Maxwell later became the public address sports announcer at Ruppert Stadium for the Negro leagues team the Newark Eagles.[3] He initially announced for games only on Sundays.[1] Maxwell continued broadcasting for both games and radio stations until 1967.[3]

Maxwell also founded and managed the Newark Starlings, a mixed race, semi-professional baseball team.[1] He also became a contributing writer to Baseball Digest, where he wrote about subjects ranging from the integration of baseball to Jackie Robinson.[3] In 1940, Maxwell authored a book of interviews with players entitled, Thrills and Spills in Sports.[3] He also submitted stories on the Newark Eagles to the Ledger in Newark, which is the predecessor of The Star-Ledger newspaper.[1] In the 1950s and 1960s, he wrote historical articles about the Negro Leagues; his work was syndicated in a number of black newspapers, thus keeping the players' names alive for a new generation.[16]

He was inducted into the Newark Athletic Hall of Fame in 1994.[1] In 2001, Maxwell achieved his lifelong dream by visiting the National Baseball Hall of Fame in Cooperstown, New York, when he was 93 years old,[3] though he was not inducted into the Hall of Fame during his lifetime.

Death[edit]

Sherman Maxwell died on July 16, 2008, of complications of pneumonia at Chester County Hospital in West Chester, Pennsylvania.[1][3] He was 100 years old. He was survived by his sister, Berenice Maxwell Cross, of West Caldwell, NJ, and his son, Bruce Maxwell, of West Chester, PA.[3] His wife, Mamie, and daughter, Lisa, had died previously.[1]

In an interview after Maxwell's death, Bob Kendrick, the director of marketing for the Negro Leagues Baseball Museum in Missouri said that Maxwell had been well known by Negro league players as someone who preserved records and scores that would have been lost without him.[3]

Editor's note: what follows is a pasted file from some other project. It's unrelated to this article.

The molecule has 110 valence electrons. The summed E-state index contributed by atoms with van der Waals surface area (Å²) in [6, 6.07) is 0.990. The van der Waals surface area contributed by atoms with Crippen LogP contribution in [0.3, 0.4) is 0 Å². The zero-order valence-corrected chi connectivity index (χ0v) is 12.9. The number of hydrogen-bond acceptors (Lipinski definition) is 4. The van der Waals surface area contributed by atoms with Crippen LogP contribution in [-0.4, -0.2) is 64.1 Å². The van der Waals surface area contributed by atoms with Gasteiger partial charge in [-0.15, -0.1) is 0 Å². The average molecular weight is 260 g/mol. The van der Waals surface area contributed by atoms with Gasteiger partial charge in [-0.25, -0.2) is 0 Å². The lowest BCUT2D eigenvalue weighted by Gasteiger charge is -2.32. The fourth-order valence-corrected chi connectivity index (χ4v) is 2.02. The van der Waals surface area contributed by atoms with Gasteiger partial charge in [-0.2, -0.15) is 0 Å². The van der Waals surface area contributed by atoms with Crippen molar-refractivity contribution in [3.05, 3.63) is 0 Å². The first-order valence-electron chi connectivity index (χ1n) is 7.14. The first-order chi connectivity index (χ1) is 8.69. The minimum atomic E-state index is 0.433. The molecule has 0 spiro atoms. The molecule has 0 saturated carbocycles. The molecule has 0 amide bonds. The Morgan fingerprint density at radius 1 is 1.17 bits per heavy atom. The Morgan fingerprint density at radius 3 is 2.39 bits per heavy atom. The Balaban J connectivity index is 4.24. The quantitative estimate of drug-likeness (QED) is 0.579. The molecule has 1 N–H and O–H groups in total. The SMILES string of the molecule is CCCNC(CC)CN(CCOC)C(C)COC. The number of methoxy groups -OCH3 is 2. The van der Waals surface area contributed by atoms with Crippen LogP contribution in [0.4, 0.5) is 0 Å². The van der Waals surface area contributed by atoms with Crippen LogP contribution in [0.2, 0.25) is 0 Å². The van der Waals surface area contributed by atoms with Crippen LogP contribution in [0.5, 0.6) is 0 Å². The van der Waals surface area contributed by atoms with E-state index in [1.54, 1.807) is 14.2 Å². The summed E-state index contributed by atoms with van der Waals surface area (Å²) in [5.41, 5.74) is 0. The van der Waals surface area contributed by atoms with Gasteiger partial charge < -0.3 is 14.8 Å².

References[edit]

  1. ^ a b c d e f g h i j k "Legendary black sportscaster Maxwell dies at 100". International Herald Tribune. Associated Press. 2008-07-17. Retrieved 2008-08-13. 
  2. ^ Christine V. Baird, "Sherman Maxwell, Sportscasting Pioneer." Newark (NJ) Star-Ledger, July 17, 1998, p. 20.
  3. ^ a b c d e f g h i j k l m n o p q r s t Weber, Bruce (2008-07-19). "Sherman L. Maxwell, 100, Sportscaster and Writer, Dies". New York Times. Retrieved 2008-08-13. 
  4. ^ Jocko Maxwell. "1st Negro Sportscaster Sends Congrats." (New York City) Amsterdam News, December 11, 1954, p. 4.
  5. ^ a b Christine V. Baird. "Breaking Racial Barriers on Radio." Newark (NJ) Star-Ledger, October 15, 1998, p. 1.
  6. ^ "Bury Deejay's Mother in Evergreen Cem." (New York City) Amsterdam News, February 1, 1964, p. 26.
  7. ^ Christine V. Baird. "Sherman Maxwell, Sportscasting Pioneer." Newark (NJ) Star-Ledger, July 17, 208, p. 20.
  8. ^ "Jocko Maxwell Now Out; Broadcasts." (New York City) Amsterdam News, December 29, 1945, p. 10.
  9. ^ "Service Man Weds Newark Socialite." Pittsburgh Courier, June 26, 1943, p. 10.
  10. ^ Christine V. Baird. "Sherman Maxwell, Sportscasting Pioneer." Newark (NJ) Star-Ledger. July 17, 2008, p. 20.
  11. ^ "Jocko Maxwell Made Sports Director of WWRL." Chicago Defender, April 11, 1942, p. 20.
  12. ^ "Jocko Maxwell in Big Sportscasting Rise." Atlanta Daily World, March 30, 1942, p. 5.
  13. ^ Romeo L. Dougherty. "Sport Commentator Over Air." (New York City) Amsterdam News, July 9, 1934, p. 10.
  14. ^ "Sport Commentator Featured on WHOM." (New York City) Amsterdam News, April 21, 1934, p. 10.
  15. ^ "Jocko Maxwell Made Sports Director of Station WWRL." Chicago Defender, April 11, 1942, p. 20.
  16. ^ Jocko Maxwell. "Old-Time Negro Baseball Players-- A Major League Loss." Norfolk (VA) New Journal and Guide, September 10, 1966, p. 22.